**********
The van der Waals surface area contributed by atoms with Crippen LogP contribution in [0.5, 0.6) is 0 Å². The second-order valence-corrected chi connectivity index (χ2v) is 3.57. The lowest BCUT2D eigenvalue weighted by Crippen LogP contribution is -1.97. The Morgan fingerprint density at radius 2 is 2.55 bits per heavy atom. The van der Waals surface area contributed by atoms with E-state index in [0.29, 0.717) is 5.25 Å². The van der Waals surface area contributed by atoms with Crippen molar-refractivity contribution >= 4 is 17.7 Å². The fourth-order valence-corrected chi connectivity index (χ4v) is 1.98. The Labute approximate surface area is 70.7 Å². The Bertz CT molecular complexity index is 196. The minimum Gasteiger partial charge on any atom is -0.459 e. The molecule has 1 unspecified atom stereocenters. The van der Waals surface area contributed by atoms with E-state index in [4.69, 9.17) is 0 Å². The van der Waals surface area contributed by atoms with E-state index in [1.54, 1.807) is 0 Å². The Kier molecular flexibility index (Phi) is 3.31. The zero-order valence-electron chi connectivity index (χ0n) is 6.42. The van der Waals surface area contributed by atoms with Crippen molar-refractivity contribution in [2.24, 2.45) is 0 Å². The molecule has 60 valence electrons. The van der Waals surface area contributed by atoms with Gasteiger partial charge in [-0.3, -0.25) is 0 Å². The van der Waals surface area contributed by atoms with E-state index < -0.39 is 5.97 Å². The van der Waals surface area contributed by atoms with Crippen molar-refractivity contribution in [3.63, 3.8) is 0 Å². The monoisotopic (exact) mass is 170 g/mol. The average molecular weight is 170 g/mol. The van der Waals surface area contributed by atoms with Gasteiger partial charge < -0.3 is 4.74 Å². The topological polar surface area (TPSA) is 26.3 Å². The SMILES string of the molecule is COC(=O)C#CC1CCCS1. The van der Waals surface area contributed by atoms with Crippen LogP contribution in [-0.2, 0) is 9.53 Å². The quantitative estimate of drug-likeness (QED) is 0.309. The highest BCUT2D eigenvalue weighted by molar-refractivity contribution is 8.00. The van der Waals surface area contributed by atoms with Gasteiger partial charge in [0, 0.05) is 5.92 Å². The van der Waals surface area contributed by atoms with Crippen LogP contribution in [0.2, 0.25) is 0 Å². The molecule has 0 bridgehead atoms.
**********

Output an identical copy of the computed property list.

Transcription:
The van der Waals surface area contributed by atoms with Crippen LogP contribution in [0.5, 0.6) is 0 Å². The second-order valence-corrected chi connectivity index (χ2v) is 3.57. The lowest BCUT2D eigenvalue weighted by Crippen LogP contribution is -1.97. The Morgan fingerprint density at radius 2 is 2.55 bits per heavy atom. The van der Waals surface area contributed by atoms with E-state index in [0.29, 0.717) is 5.25 Å². The van der Waals surface area contributed by atoms with Crippen molar-refractivity contribution >= 4 is 17.7 Å². The fourth-order valence-corrected chi connectivity index (χ4v) is 1.98. The Labute approximate surface area is 70.7 Å². The Bertz CT molecular complexity index is 196. The minimum Gasteiger partial charge on any atom is -0.459 e. The molecule has 1 unspecified atom stereocenters. The van der Waals surface area contributed by atoms with E-state index in [4.69, 9.17) is 0 Å². The van der Waals surface area contributed by atoms with E-state index in [1.54, 1.807) is 0 Å². The Kier molecular flexibility index (Phi) is 3.31. The zero-order valence-electron chi connectivity index (χ0n) is 6.42. The van der Waals surface area contributed by atoms with Crippen molar-refractivity contribution in [2.24, 2.45) is 0 Å². The molecule has 60 valence electrons. The van der Waals surface area contributed by atoms with Gasteiger partial charge in [-0.3, -0.25) is 0 Å². The van der Waals surface area contributed by atoms with E-state index < -0.39 is 5.97 Å². The van der Waals surface area contributed by atoms with Crippen molar-refractivity contribution in [3.63, 3.8) is 0 Å². The monoisotopic (exact) mass is 170 g/mol. The average molecular weight is 170 g/mol. The van der Waals surface area contributed by atoms with Gasteiger partial charge < -0.3 is 4.74 Å². The topological polar surface area (TPSA) is 26.3 Å². The SMILES string of the molecule is COC(=O)C#CC1CCCS1. The van der Waals surface area contributed by atoms with Crippen LogP contribution in [-0.2, 0) is 9.53 Å². The quantitative estimate of drug-likeness (QED) is 0.309. The highest BCUT2D eigenvalue weighted by molar-refractivity contribution is 8.00. The van der Waals surface area contributed by atoms with Gasteiger partial charge in [0, 0.05) is 5.92 Å². The van der Waals surface area contributed by atoms with Crippen LogP contribution in [0.2, 0.25) is 0 Å². The molecule has 0 bridgehead atoms.